Coronavirus making its presence felt in rubber markets

Demand for both natural and synthetic rubbers dropped in Q1 2020

Growers, suppliers and manufacturers of both natural and synthetic rubbers are feeling the impact of the COVID-19 pandemic, with demand for both commodities decreasing significantly in the first quarter of 2020.

Inter-governmental organisation the Association of Natural Rubber Producing Countries (ANRPC) observes that at the same time as China reported the epidemic was receding in mid-March, the crisis spread to other major natural rubber consuming countries. As a result, global natural rubber consumption fell 19.6 per cent year-on-year in the first quarter of 2020. Furthermore, the association anticipates consumption in the second quarter of the year will be 1.5 per cent lower than during the corresponding quarter of 2019.

According to preliminary estimates and forecasts made by individual ANRPC member countries, global production of natural rubber was up 1.8 per cent year-on-year during the first quarter of 2020. Production is expected to be 3.6 per cent higher year-on-year in the second quarter.

The ANRPC cautions that its preliminary estimates and forecasts of production and consumption during the first two quarters of 2020 are subject to further downward revision. This is because the impact of the slump in natural rubber prices and the movement control measures initiated since the second half of March aren’t fully incorporated in the figures. Natural rubber prices (SMR20 in Kuala Lumpur) experienced a drop of 18.5 per cent between 21 February and 24 March.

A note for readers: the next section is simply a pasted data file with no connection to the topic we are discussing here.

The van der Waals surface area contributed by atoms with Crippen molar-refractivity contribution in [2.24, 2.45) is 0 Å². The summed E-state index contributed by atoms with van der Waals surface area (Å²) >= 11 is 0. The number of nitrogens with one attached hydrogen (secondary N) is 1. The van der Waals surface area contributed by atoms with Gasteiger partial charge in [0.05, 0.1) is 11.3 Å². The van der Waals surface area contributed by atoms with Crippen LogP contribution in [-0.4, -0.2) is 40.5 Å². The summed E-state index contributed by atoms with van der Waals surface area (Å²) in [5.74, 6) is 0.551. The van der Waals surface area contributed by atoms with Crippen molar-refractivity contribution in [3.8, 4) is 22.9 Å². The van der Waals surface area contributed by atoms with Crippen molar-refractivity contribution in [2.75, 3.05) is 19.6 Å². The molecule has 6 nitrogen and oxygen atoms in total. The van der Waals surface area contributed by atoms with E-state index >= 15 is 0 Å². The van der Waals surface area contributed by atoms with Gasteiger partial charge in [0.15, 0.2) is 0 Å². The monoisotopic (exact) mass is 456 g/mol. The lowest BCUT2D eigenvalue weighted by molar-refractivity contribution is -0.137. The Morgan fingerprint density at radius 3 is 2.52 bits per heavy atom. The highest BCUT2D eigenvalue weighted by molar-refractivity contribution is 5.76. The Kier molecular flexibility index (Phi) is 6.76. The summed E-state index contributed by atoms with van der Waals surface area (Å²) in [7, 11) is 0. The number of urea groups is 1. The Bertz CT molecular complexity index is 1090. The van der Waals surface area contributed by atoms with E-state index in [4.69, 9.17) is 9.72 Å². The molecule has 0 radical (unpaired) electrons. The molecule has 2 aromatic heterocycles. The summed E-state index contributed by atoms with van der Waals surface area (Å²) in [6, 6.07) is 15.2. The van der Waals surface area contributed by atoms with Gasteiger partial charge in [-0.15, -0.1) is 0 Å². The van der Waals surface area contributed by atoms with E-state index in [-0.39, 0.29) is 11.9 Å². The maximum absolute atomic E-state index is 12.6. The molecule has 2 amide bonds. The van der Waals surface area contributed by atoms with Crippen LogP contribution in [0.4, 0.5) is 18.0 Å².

Lockdowns & restrictions crippling SR market

Demand for synthetic rubber has also withered. Independent Commodity Intelligence Services (ICIS) comments that demand for styrene butadiene rubber (SBR), polybutadiene rubber (PBR) and acrylonitrile butadiene rubber (NBR) has been “crippled by lockdowns, border closures, port and transport restrictions, and travel bans” in Asia, Europe and the USA.

ICIS’s Helen Yan reports that a rubber trader as saying: “There is no trade, or enquiries. Business has stalled due to the lockdowns. Goods are piling up in warehouses as there is no demand. Shipments have been cancelled, delayed or are stuck at ports, and buyers are not placing any fresh orders.”

Major tyre and vehicle manufacturers have either sharply reduced their operations or shuttered their facilities. India began a three-week lockdown on 25 March, Malaysia has extended its lockdown to 14 April and several other countries in Asia, including Japan, Indonesia, Singapore, Thailand and Vietnam, are considering tightening their respective restrictions.

“We have no offers for now and will discuss April shipments later due to the impact of the lockdowns on demand,” a major synthetic rubber supplier told ICIS.


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